Barcelona want to capitalise on the uncertainty at Chelsea by signing César Azpilicueta, Andreas Christensen and Antonio Rüdiger this summer.
The La Liga club are rebuilding their squad amid a financially turbulent period and are aiming to strengthen their defence by signing the players who made up Thomas Tuchel's back three when Chelsea beat Manchester City in last season's Champions League final.
Christensen is expected to move to the Camp Nou when his contract expires at the end of the season and it has now emerged that Barça, who remain interested in Azpilicueta despite a 12-month extension to his deal being triggered this week, have opened talks with Rüdiger's representatives about signing the defender on a free.
Their moves come at a time when Chelsea are unable to offer players new contracts while they wait for Roman Abramovich to sell the club. Chelsea were granted a licence to continue after sanctions were imposed on Abramovich and will be able to hand out new deals only after the club are sold, with a takeover not expected until at least the end of April.
Chelsea have some leverage with Azpilicueta, whose clause was agreed before the sanctions came into effect, but Barça are still in for the Spain international. They have offered the Chelsea captain a two-year contract with the option for an extra year and could pay a small fee for the 32-year-old, who is interested in returning to Spain after 10 years in England.
Christensen’s situation is thought to be more straightforward, with the Denmark international almost certain to leave after talks over a new deal broke down. However Rüdiger’s situation is less clear. He has made no decision over his future and could stay if Chelsea’s ownership issues are resolved soon.
Rüdiger, who wants about £200,000 (€237,000) a week and a large signing-on fee, has been free to talk to foreign clubs since January and there has been no shortage of interest. Real Madrid, Paris Saint-Germain and Juventus have been linked and eyebrows were raised when pictures emerged of Rüdiger's brother and agent, Sahr Senesie, entering a hotel in Barcelona with Barça's director of football, Mateu Alemany, and technical director, Jordi Cruyff.
The situation will be of concern to Tuchel, who is likely to need at least one new centre-back. Chelsea have been tracking Sevilla’s Jules Koundé for a while and have been linked with Juve’s Matthijs de Ligt.
The race to buy Chelsea remains intense and there was another twist this week after it emerged that rival bidders are angry at what they see as preferential treatment being shown towards the Ricketts family by the club.
The Ricketts, one of four shortlisted groups preparing to submit offers to buy the club before the April 11th deadline, have faced major opposition from Chelsea fans. A #notoricketts campaign erupted on social media in response to historical Islamophobic remarks made by the family’s patriarch, Joe Ricketts, who is not part of the bid. Comments attributed to other family members have also caused concern.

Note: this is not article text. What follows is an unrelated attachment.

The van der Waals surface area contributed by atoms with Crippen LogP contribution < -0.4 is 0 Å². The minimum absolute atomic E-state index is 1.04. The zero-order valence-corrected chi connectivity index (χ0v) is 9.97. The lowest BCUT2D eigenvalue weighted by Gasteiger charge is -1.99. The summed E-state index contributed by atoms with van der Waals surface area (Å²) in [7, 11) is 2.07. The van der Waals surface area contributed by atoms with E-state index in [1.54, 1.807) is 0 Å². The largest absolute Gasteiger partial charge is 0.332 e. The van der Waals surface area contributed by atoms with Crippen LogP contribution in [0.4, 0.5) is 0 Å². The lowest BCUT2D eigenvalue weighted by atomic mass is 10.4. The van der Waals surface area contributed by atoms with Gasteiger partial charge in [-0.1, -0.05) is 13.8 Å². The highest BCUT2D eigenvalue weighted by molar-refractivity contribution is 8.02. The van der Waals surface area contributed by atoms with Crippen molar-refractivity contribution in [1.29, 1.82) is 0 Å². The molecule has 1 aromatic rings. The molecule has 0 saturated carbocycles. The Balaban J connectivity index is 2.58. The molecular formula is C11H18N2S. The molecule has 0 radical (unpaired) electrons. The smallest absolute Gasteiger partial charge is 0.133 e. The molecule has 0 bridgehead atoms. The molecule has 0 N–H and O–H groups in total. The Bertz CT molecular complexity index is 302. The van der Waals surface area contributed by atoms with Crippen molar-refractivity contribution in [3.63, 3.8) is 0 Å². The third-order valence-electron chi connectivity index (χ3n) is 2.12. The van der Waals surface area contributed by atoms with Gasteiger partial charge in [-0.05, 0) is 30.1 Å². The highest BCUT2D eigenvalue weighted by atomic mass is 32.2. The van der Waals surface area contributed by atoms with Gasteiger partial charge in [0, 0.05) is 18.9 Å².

There have been calls for supporters to protest at Stamford Bridge when Chelsea host Brentford on Saturday. One online group is looking to arrange a protest at Stamford Gate at midday, and there have been calls for supporters to display anti-Ricketts banners inside the ground.
The outcry led to Tom Ricketts, who is fronting the bid, meeting Paul Canoville, Chelsea's first black player, in an attempt to improve relations with supporters. However, there was controversy after it emerged that Chelsea's chairman, Bruce Buck, was at the meeting at Stamford Bridge last week. Rival bidders have questioned why Raine, the US bank handling the sale, facilitated the meeting given that prospective buyers are not supposed to be in contact with Chelsea's executives yet.
Buck, who will have a say in picking the preferred bidder, which will be presented to the UK government for approval, insists he did not breach any rules or undermine the integrity of the sale. Chelsea say he played no active role in the meeting.
Rival bidders are worried that the Ricketts, who own the Chicago Cubs baseball team and have partnered with the billionaire hedge fund manager Ken Griffin, could receive favourable treatment because they have a business relationship with Raine. Tom Ricketts, Cubs executives and Raine formed a special purpose acquisition company in 2020.
The other groups hoping to buy Chelsea are a consortium fronted by Todd Boehly, Hansjörg Wyss and Jonathan Goldstein; the Boston Celtics co-owner Stephen Pagliuca; and a group headed by Sir Martin Broughton and Lord Coe.